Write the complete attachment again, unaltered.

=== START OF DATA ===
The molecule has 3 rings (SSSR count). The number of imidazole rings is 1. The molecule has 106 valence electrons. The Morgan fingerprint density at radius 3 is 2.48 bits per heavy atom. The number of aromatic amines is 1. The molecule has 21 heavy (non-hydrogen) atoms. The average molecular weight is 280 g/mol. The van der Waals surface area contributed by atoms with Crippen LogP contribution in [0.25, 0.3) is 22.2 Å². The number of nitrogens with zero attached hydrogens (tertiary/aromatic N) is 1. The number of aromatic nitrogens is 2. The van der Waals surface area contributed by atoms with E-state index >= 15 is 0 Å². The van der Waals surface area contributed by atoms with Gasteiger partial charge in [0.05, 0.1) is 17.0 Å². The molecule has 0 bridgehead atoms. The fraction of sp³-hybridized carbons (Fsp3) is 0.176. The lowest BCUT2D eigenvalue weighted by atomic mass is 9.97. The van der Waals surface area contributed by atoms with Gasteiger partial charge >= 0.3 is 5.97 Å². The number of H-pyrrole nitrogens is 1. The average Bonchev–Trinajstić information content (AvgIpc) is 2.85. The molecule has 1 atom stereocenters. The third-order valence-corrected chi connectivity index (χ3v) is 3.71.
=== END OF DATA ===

The molecule has 3 rings (SSSR count). The number of imidazole rings is 1. The molecule has 106 valence electrons. The Morgan fingerprint density at radius 3 is 2.48 bits per heavy atom. The number of aromatic amines is 1. The molecule has 21 heavy (non-hydrogen) atoms. The average molecular weight is 280 g/mol. The van der Waals surface area contributed by atoms with Crippen LogP contribution in [0.25, 0.3) is 22.2 Å². The number of nitrogens with zero attached hydrogens (tertiary/aromatic N) is 1. The number of aromatic nitrogens is 2. The van der Waals surface area contributed by atoms with E-state index >= 15 is 0 Å². The van der Waals surface area contributed by atoms with Gasteiger partial charge in [0.05, 0.1) is 17.0 Å². The molecule has 0 bridgehead atoms. The fraction of sp³-hybridized carbons (Fsp3) is 0.176. The lowest BCUT2D eigenvalue weighted by atomic mass is 9.97. The van der Waals surface area contributed by atoms with Gasteiger partial charge >= 0.3 is 5.97 Å². The number of H-pyrrole nitrogens is 1. The average Bonchev–Trinajstić information content (AvgIpc) is 2.85. The molecule has 1 atom stereocenters. The third-order valence-corrected chi connectivity index (χ3v) is 3.71.